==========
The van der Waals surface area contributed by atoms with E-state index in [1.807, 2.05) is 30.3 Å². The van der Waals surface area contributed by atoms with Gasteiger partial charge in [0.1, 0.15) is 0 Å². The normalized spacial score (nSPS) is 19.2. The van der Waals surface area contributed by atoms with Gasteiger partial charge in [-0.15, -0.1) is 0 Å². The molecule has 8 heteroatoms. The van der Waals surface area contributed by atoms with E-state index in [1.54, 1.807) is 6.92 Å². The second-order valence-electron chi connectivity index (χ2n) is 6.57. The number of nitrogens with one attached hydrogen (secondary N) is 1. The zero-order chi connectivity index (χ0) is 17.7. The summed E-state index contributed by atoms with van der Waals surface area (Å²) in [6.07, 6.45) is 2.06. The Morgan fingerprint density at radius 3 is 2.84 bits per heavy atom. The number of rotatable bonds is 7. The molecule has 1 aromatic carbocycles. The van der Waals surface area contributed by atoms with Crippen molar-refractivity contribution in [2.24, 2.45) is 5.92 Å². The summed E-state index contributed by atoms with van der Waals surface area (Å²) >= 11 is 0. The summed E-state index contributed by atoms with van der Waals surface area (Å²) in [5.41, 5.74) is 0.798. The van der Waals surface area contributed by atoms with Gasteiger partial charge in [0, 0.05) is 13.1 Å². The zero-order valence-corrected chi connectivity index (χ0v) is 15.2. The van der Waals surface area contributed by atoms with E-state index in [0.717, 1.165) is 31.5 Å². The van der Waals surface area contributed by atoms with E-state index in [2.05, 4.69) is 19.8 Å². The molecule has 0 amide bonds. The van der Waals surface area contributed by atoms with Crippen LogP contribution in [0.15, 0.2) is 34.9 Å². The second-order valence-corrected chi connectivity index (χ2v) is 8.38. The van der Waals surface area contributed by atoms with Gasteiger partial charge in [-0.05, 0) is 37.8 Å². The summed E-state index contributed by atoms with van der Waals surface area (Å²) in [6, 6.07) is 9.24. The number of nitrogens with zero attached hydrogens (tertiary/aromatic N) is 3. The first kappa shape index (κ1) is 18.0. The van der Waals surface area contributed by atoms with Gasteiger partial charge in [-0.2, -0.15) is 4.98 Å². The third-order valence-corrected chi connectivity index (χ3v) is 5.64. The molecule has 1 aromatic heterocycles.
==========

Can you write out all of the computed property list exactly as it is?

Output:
The van der Waals surface area contributed by atoms with E-state index in [1.807, 2.05) is 30.3 Å². The van der Waals surface area contributed by atoms with Gasteiger partial charge in [0.1, 0.15) is 0 Å². The normalized spacial score (nSPS) is 19.2. The van der Waals surface area contributed by atoms with Gasteiger partial charge in [-0.15, -0.1) is 0 Å². The molecule has 8 heteroatoms. The van der Waals surface area contributed by atoms with E-state index in [1.54, 1.807) is 6.92 Å². The second-order valence-electron chi connectivity index (χ2n) is 6.57. The number of nitrogens with one attached hydrogen (secondary N) is 1. The zero-order chi connectivity index (χ0) is 17.7. The summed E-state index contributed by atoms with van der Waals surface area (Å²) in [6.07, 6.45) is 2.06. The Morgan fingerprint density at radius 3 is 2.84 bits per heavy atom. The number of rotatable bonds is 7. The molecule has 1 aromatic carbocycles. The van der Waals surface area contributed by atoms with Crippen molar-refractivity contribution in [2.24, 2.45) is 5.92 Å². The summed E-state index contributed by atoms with van der Waals surface area (Å²) >= 11 is 0. The summed E-state index contributed by atoms with van der Waals surface area (Å²) in [5.41, 5.74) is 0.798. The van der Waals surface area contributed by atoms with Gasteiger partial charge in [0, 0.05) is 13.1 Å². The zero-order valence-corrected chi connectivity index (χ0v) is 15.2. The van der Waals surface area contributed by atoms with E-state index in [0.717, 1.165) is 31.5 Å². The van der Waals surface area contributed by atoms with E-state index in [2.05, 4.69) is 19.8 Å². The molecule has 0 amide bonds. The van der Waals surface area contributed by atoms with Crippen LogP contribution in [0.15, 0.2) is 34.9 Å². The second-order valence-corrected chi connectivity index (χ2v) is 8.38. The van der Waals surface area contributed by atoms with Gasteiger partial charge in [-0.05, 0) is 37.8 Å². The summed E-state index contributed by atoms with van der Waals surface area (Å²) in [6, 6.07) is 9.24. The number of nitrogens with zero attached hydrogens (tertiary/aromatic N) is 3. The first kappa shape index (κ1) is 18.0. The van der Waals surface area contributed by atoms with Gasteiger partial charge in [-0.2, -0.15) is 4.98 Å². The third-order valence-corrected chi connectivity index (χ3v) is 5.64. The molecule has 1 aromatic heterocycles.